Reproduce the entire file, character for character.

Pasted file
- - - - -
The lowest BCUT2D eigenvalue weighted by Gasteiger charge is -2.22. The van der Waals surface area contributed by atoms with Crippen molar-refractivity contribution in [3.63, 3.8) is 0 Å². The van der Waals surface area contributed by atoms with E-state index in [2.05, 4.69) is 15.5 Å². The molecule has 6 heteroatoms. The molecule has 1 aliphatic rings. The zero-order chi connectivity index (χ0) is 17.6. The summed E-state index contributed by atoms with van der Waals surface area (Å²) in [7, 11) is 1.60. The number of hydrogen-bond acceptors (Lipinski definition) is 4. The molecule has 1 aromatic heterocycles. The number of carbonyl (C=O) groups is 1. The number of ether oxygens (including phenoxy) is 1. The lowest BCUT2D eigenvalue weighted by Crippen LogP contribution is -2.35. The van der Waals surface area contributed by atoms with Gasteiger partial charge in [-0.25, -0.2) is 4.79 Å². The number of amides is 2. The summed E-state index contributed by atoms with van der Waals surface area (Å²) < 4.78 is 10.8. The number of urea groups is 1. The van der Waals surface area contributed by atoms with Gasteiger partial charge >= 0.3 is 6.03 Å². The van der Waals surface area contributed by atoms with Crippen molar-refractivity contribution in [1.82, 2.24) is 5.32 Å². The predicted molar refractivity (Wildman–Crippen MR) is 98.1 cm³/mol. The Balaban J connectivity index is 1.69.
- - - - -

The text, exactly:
The lowest BCUT2D eigenvalue weighted by Gasteiger charge is -2.22. The van der Waals surface area contributed by atoms with Crippen molar-refractivity contribution in [3.63, 3.8) is 0 Å². The van der Waals surface area contributed by atoms with E-state index in [2.05, 4.69) is 15.5 Å². The molecule has 6 heteroatoms. The molecule has 1 aliphatic rings. The zero-order chi connectivity index (χ0) is 17.6. The summed E-state index contributed by atoms with van der Waals surface area (Å²) in [7, 11) is 1.60. The number of hydrogen-bond acceptors (Lipinski definition) is 4. The molecule has 1 aromatic heterocycles. The number of carbonyl (C=O) groups is 1. The number of ether oxygens (including phenoxy) is 1. The lowest BCUT2D eigenvalue weighted by Crippen LogP contribution is -2.35. The van der Waals surface area contributed by atoms with Gasteiger partial charge in [-0.25, -0.2) is 4.79 Å². The number of amides is 2. The summed E-state index contributed by atoms with van der Waals surface area (Å²) < 4.78 is 10.8. The number of urea groups is 1. The van der Waals surface area contributed by atoms with Gasteiger partial charge >= 0.3 is 6.03 Å². The van der Waals surface area contributed by atoms with Crippen molar-refractivity contribution in [1.82, 2.24) is 5.32 Å². The predicted molar refractivity (Wildman–Crippen MR) is 98.1 cm³/mol. The Balaban J connectivity index is 1.69.